leading or trailing qualifiers).

For example... I'll be modelling something, e.g. a computer, and I'll
create some classes:

Monitor, Cpu, Keyboard, Mouse...

And then I'll define a Computer Class...

class Computer
Monitor _monitor;
Cpu _cpu;
Keyboard _keyboard;

and then I get to setting some simple accessors and I'm stuck with the
inclination to do this:

Monitor Monitor {get ... set...}
Cpu Cpu {get ... set...}
Keyboard Keyboard {get ... set ...}

Now this does compile, but I think it makes the code more unreadable,
and sooner or later I'll have to manually clear up ambiguities with
extra qualifers or deal with build bugs related to writing Cpu thinking
property but which the compiler determines is a class and i'll be facing
especially cryptic build error messages as a result. Or perhaps worse:
cryptic behaviour if it happens to build successfully.

I, like you, find the syntax
private Monitor _monitor = new Monitor()
Monitor Monitor { get{} set{} )
to be confusing and potentially problematic.

A "Monitor" as both a class and a property of another class is not, in my
opinion, a good clean way of understanding and describing the problem.

First off, if you model your system based on behavior, and not nouns, then
this kind of thing is rare because you do not often compose an object of
other objects that you then expose to outside manipulation (as you are doing
here).


Hmm. Not sure I follow you. methods/events model behaviour, and have
'verb' names... like Initialize, Paint, LoadObject, etc.. but
properties, at least in my experience are frequently nouns.

And I frequently create composite objects and expose the properties.
Secondly, I would say that you lose an opportunity to express context when
you create your property names like this. If you have a Monitor object that
is of type "Equipment" and your system is composed of multiple bits of
Equipment, then you are unlikely to expose a "Monitor" property. You are
more likely to expose a property that would return a list of monitors from
the list if items in the system (since a system can validly have zero, one,
two, or more monitors associated with it). On the other hand, from a naming convention, I would say that the property
name should be composed of an Adjective followed by the Object name in such
a way as to express context. Therefore:

class Computer {
public PrimaryMonitor Monitor { get ... set ... }
public SecondaryMonitor Monitor { get... set ... }
public List<Monitor> GetMonitors()
{ ... }
}


Fair enough, in the case of Monitors at least. It was just an example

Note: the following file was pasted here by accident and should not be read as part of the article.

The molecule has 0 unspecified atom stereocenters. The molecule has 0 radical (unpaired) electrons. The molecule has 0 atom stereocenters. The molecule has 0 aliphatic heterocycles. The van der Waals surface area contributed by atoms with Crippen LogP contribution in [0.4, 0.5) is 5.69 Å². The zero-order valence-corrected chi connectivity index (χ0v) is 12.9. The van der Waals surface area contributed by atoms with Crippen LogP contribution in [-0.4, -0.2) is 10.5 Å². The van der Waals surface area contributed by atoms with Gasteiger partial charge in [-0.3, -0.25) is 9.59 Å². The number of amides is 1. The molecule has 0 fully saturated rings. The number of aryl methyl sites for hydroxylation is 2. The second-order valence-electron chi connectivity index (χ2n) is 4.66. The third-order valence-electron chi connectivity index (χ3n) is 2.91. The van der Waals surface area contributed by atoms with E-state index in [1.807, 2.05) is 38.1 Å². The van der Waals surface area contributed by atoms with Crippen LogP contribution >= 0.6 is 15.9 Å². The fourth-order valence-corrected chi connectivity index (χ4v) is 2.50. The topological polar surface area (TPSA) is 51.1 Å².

but even working within it....

What about Motherboards or Cases. PCs only ever have one of each. Its
not a 'PrimaryMotherboard", there isn't going to be a list of them. I'm
not sure what 'context' you would add that wouldn't feel contrived.

I think in general, I don't bump into it when using "generic" classes,
like Point, or Stack, HashTable, or Button...or my own classes with that
sort of broad utility... I mean my form class will have a
Button GoButton,
Button NextButton,
Button ExitButton, etc...

It happens when I have to create a specific class for a very specific
peice of an application.

e.g. If I want a custom "ExitButton", I inherit a new class from
"Button" called "ExitButton"... and then I end up with

ExitButton ExitButton(...)

:/
Nov 17 '05 #7

P: n/a
I use the same, but I am not really comfortable with it. This does follow MS
naming convention - name a property with the type name if possible, e.g.,
Color property of type Color.

I also use the leading underscore for private fields. I can't stand the
aspect of the MS naming convention where private field names clash with
constructor and method parameter names. This forces you to use "this."
everywhere which is nasty.

I am not totally convinced the MS naming conventions are as well thought out
as folks think, and I am not convinced they will stand the test of time.

We had a better naming convention in C++ that had fewer problems, but when
we switched to C#, we adopted the MS naming convention. I'm not sure that was
the best idea...

"42" wrote:
Hi,

Stupid question:

I keep bumping into the desire to create classes and properties with the
same name and the current favored naming conventions aren't
automatically differentiating them... (both are "Pascal Case" with no
leading or trailing qualifiers).

For example... I'll be modelling something, e.g. a computer, and I'll
create some classes:

Monitor, Cpu, Keyboard, Mouse...

And then I'll define a Computer Class...

class Computer
Monitor _monitor;
Cpu _cpu;